And I’m right there with you. Progress matters more than who is in the front seat. And you never know. Between your freelancing, your blog, and all the other success that I’m certain will come your way, you might be surprised!

  9. I’m so sorry that this is the reality you’re facing, but I’m really glad you’re writing about it. I don’t have kids (and don’t intend to) so it’s important that you share this information so that us non-parents are aware of how women are treated in the workforce. I had no idea that this sort of stuff was considered the norm and I’m truly appalled.

    • I have to admit that I, too, have been part of the problem in the past. It wasn’t until the past two years that we started to consider that we might want to be parents (now we really do, of course!). Previously, I had voiced concern about my contract for other reasons, but I generally bypassed the maternity leave section. Had I read more closely, I would have realized that while it’s called a maternity leave in the contract, it’s simply a disability leave. Not only could I have planned better, but I could have spoken out for other women. So I feel you on that, Kate. And I’m glad you’ll take up the cause, too.

  10. Wow, I’m so sorry to hear about how your district handles your maternity leave, your pay and your benefits. That’s a terrible situation for our teachers.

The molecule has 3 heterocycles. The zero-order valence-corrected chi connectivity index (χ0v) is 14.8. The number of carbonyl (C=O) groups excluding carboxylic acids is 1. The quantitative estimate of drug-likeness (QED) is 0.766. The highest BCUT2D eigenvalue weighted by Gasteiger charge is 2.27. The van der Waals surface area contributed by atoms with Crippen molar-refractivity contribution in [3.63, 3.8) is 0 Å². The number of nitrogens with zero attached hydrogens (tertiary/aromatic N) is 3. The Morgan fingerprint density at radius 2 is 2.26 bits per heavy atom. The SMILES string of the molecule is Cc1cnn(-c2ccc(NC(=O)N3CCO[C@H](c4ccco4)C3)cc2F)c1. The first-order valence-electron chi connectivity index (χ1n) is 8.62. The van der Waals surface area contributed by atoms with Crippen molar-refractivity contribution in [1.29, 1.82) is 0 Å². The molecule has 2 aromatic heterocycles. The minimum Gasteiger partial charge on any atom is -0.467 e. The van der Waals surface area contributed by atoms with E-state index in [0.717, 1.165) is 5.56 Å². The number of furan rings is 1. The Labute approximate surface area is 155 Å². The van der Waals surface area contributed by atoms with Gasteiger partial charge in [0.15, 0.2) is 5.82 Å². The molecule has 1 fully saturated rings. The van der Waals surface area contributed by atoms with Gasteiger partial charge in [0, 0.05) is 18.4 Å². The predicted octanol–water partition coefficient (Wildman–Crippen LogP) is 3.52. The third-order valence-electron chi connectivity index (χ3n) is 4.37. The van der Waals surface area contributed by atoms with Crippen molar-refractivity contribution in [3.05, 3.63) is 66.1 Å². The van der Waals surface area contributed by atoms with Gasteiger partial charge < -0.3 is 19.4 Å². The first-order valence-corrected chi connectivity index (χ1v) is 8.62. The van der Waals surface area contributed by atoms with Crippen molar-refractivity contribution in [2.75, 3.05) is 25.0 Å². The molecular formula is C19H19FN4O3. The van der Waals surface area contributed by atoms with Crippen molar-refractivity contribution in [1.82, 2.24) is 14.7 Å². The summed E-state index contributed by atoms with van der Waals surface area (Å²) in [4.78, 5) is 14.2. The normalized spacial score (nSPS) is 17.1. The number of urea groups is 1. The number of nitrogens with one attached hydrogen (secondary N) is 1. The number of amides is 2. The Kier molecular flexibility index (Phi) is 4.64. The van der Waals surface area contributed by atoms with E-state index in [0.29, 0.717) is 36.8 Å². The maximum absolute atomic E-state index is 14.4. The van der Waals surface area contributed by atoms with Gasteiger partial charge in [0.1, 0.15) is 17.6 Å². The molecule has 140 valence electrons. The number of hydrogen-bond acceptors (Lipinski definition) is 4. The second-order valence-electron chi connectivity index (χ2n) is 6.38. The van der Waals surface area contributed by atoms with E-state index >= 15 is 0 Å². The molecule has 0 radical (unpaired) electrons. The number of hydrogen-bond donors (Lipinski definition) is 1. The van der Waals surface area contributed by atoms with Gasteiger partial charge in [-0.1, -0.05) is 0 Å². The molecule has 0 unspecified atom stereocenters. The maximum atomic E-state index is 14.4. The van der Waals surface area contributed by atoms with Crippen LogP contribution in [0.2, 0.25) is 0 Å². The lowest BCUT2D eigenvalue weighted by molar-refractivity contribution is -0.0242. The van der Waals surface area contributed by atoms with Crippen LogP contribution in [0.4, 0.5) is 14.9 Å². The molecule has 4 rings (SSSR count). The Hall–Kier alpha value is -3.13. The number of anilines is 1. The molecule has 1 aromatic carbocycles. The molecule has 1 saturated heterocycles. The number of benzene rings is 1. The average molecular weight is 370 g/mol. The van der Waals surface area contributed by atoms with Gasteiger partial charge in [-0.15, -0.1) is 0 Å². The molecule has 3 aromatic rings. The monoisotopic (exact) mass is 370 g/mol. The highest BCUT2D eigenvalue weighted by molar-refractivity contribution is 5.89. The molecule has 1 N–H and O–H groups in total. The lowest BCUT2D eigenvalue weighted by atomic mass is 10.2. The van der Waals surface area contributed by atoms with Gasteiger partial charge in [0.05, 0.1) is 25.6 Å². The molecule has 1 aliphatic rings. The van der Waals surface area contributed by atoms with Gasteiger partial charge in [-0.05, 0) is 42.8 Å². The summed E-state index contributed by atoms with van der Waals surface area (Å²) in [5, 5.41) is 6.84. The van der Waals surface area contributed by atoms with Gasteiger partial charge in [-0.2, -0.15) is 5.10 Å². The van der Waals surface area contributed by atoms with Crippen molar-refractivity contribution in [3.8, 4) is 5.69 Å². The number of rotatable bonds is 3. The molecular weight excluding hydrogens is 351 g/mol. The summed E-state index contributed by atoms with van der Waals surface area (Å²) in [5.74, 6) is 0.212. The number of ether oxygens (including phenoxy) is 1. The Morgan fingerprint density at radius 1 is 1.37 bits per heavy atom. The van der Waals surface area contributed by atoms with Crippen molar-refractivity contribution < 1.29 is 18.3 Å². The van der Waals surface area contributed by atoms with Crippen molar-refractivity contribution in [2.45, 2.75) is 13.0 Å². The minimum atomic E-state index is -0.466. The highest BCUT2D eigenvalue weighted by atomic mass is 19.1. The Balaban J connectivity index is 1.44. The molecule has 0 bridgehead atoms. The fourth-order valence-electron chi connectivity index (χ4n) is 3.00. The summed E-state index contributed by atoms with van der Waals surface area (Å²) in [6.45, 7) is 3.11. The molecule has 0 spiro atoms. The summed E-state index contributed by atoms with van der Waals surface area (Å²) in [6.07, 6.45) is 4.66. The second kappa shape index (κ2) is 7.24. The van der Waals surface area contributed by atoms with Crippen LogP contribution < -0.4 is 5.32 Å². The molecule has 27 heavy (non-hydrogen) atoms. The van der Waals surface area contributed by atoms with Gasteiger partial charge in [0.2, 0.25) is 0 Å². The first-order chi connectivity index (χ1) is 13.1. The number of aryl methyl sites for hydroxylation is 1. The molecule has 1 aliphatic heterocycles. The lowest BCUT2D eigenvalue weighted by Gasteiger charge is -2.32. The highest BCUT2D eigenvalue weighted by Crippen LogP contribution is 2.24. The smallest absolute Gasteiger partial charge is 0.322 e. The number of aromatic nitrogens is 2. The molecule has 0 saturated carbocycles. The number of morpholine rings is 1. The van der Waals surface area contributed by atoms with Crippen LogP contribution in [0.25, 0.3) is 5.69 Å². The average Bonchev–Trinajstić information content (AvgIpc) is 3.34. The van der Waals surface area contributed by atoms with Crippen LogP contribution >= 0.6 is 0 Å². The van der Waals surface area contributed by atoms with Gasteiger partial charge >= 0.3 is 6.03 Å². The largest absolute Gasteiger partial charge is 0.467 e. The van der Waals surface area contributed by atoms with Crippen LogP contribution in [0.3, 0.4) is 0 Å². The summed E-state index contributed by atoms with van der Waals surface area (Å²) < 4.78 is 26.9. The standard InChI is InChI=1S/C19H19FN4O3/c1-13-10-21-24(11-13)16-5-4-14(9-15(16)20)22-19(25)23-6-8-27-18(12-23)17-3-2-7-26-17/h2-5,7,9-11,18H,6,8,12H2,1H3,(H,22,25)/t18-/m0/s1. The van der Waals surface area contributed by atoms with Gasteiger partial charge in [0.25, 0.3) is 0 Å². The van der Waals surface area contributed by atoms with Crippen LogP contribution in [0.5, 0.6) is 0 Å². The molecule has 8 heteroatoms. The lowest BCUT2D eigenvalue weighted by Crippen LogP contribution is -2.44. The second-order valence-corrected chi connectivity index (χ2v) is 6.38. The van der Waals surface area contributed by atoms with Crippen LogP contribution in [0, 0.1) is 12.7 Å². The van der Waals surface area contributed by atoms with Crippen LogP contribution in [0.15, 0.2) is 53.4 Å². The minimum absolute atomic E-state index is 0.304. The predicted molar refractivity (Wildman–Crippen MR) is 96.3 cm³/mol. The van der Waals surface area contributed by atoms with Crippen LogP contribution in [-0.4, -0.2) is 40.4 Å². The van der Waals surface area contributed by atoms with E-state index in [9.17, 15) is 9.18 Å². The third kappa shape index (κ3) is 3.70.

Losing your breadwinner status can be tough on the ego, but having a true partner to share all the bread with is much more important! I lost my breadwinner status when I decided a few years back to do freelancing work while my wife was still working full-time. Now she’s disabled and I’m retired, and so we don’t really have a “breadwinner”. But all along we’ve shared the bread and all the financial decisions and that’s what really matters.

    • You’re right, Gary! As long as the bread shows up, it really doesn’t matter. When you stop and think about it, it’s a team effort anyways!

  11. The big one for us was when my wife stopped working. Instant 30 percent pay cut. Then again it motivated me. I have so far increased my pay 15 percent since then and I believe I am close to making that 25 percent. Treating it as motivation really helped.